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A new study found that women with cervical cancer who had a radical hysterectomy with minimally invasive surgery had a significantly higher risk of death than those who had open surgery
COLUMBIA UNIVERSITY IRVING MEDICAL CENTER
NEW YORK, NY (October 31, 2018)–A new study shows that women with early-stage cervical cancer who underwent minimally invasive hysterectomy had a 65 percent higher risk of death compared to those who had open surgery. The study, which belies the general assumption that minimally invasive surgery is safer than conventional “open” surgery, was published online today in the New England Journal of Medicine.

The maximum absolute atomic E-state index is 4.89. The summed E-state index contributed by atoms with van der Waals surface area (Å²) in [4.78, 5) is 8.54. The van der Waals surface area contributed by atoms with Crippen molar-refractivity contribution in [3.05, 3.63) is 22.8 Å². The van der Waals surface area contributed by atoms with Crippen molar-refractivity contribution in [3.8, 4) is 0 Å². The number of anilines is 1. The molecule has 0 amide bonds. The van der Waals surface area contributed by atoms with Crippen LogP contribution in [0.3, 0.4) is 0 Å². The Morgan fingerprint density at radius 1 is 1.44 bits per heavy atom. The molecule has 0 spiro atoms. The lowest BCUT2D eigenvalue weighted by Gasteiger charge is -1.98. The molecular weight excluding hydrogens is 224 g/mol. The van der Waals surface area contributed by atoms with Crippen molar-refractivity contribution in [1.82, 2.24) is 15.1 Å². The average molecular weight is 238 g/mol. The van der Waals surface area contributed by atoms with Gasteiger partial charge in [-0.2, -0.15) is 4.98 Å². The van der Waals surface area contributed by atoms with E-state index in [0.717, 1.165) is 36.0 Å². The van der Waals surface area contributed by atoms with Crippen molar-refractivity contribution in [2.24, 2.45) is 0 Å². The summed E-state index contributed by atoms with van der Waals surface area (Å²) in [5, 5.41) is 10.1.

“We suspected that there might be a difference in survival between the two approaches, but the extent of the difference was surprising,” says co-principal investigator Jason D. Wright, MD, associate professor of obstetrics and gynecology at Columbia University Vagelos College of Physicians and Surgeons and chief of gynecologic oncology at NewYork-Presbyterian/Columbia University Irving Medical Center. “Our findings suggest that minimally invasive surgery may not be appropriate for many patients with early-stage cervical cancer.”